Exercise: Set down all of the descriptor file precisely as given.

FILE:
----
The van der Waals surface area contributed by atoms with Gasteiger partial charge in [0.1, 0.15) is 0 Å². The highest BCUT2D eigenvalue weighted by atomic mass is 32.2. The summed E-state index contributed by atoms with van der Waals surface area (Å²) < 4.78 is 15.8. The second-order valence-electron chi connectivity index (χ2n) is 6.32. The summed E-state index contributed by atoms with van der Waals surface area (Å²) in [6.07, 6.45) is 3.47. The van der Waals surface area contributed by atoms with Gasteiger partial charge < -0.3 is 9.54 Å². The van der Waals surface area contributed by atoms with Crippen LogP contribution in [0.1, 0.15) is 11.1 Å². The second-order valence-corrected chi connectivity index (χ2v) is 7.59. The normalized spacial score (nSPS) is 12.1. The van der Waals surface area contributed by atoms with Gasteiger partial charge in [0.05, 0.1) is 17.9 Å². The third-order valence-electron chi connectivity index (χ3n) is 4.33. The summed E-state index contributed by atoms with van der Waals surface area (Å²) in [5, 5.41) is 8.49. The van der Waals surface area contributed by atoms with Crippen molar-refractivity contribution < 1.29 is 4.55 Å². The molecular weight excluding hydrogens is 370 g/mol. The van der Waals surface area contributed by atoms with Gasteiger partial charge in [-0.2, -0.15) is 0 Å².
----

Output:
The van der Waals surface area contributed by atoms with Gasteiger partial charge in [0.1, 0.15) is 0 Å². The highest BCUT2D eigenvalue weighted by atomic mass is 32.2. The summed E-state index contributed by atoms with van der Waals surface area (Å²) < 4.78 is 15.8. The second-order valence-electron chi connectivity index (χ2n) is 6.32. The summed E-state index contributed by atoms with van der Waals surface area (Å²) in [6.07, 6.45) is 3.47. The van der Waals surface area contributed by atoms with Gasteiger partial charge < -0.3 is 9.54 Å². The van der Waals surface area contributed by atoms with Crippen LogP contribution in [0.1, 0.15) is 11.1 Å². The second-order valence-corrected chi connectivity index (χ2v) is 7.59. The normalized spacial score (nSPS) is 12.1. The van der Waals surface area contributed by atoms with Gasteiger partial charge in [0.05, 0.1) is 17.9 Å². The third-order valence-electron chi connectivity index (χ3n) is 4.33. The summed E-state index contributed by atoms with van der Waals surface area (Å²) in [5, 5.41) is 8.49. The van der Waals surface area contributed by atoms with Crippen molar-refractivity contribution < 1.29 is 4.55 Å². The molecular weight excluding hydrogens is 370 g/mol. The van der Waals surface area contributed by atoms with Gasteiger partial charge in [-0.2, -0.15) is 0 Å².